I purchased Please Mrs Butler as a concession to my great enjoyment of poetry. As poems I enjoyed this collection a great deal – they were sprightly, had splendid rhymes, and were extremely realistic. As literature for children I did not enjoy them at all.
None except that the poems are well-written. But what’s the good of that if they aren’t fit to be read by their intended audience? The Ordeal of Robin Hood is the one exception to this; I laughed heartily at it.
All of the verses in Please Mrs Butler are based on class-room or school-related experiences. There are poems about trips to the school nurse, fights at recess, substitute teachers, lunchtime, games, etc. I hope my children never experience the public school environment, and do not intend to expose them to it for the sake of a few poems. But even apart from this there were elements which made this collection unacceptable.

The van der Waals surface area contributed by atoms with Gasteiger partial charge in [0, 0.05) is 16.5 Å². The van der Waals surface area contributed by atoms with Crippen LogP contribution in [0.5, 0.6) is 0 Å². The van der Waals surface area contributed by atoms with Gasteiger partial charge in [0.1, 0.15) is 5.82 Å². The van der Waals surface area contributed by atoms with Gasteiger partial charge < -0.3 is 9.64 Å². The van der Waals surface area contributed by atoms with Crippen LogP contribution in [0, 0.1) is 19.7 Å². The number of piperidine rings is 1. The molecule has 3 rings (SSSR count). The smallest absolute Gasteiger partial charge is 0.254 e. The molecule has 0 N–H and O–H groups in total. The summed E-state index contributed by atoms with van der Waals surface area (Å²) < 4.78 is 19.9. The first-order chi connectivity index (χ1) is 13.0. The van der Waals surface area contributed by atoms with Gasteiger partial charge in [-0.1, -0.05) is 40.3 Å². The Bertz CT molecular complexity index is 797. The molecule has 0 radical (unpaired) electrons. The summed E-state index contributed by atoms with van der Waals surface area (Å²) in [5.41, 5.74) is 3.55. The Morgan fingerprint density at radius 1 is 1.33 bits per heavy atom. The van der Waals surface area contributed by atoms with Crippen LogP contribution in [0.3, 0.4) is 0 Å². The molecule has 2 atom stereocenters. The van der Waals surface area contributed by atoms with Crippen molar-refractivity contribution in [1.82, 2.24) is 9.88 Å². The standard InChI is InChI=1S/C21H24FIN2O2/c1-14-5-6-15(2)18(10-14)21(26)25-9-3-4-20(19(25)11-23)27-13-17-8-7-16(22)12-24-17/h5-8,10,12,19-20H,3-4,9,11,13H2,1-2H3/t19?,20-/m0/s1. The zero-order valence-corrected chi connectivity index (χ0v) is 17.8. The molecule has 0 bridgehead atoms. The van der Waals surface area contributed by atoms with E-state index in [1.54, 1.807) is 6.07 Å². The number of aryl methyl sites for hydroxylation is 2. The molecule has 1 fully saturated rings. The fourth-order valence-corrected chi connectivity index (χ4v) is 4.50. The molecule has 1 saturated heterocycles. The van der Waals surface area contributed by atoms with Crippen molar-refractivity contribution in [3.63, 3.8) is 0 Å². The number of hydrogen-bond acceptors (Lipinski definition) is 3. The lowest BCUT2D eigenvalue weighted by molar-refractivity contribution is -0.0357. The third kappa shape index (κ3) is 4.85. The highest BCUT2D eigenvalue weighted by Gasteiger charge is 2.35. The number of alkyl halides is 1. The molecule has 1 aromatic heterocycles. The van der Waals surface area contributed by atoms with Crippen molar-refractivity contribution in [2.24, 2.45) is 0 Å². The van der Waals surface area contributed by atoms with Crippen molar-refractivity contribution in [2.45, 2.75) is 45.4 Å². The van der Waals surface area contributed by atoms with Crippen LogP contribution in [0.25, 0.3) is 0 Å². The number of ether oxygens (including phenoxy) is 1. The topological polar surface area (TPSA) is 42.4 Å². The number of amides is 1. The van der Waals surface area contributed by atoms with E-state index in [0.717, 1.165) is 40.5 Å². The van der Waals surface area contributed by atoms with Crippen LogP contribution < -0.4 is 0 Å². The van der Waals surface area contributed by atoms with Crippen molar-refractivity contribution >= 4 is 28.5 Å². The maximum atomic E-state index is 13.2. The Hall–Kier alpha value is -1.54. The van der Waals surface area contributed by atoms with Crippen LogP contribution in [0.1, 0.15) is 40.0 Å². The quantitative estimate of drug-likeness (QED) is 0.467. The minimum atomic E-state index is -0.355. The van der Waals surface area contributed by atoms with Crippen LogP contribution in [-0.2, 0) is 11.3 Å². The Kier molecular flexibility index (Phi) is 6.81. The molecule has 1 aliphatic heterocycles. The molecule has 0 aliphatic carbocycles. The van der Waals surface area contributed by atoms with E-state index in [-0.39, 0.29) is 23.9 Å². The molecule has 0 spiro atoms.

There was an underlying element of tension between adults and children; this manifested itself in the form of back-talk, lying, and general disrespect towards adults on the part of the children. The adults in turn are usually exasperated at the children. The children also display a great deal of manipulativeness towards each other. Finally, a rather savage (unresolved) argument is reported between a husband and wife in which they throw things at each other.
Conclusion. If these elements had been the exception I would have been very reluctant to recommend Please Mrs Butler. Seeing as they were the rule, I find recommending it utterly impossible. This book simply is not worth purchasing, but if you ever get the opportunity, go ahead and read The Ordeal of Robin Hood.
Review © 2012 Laura Verret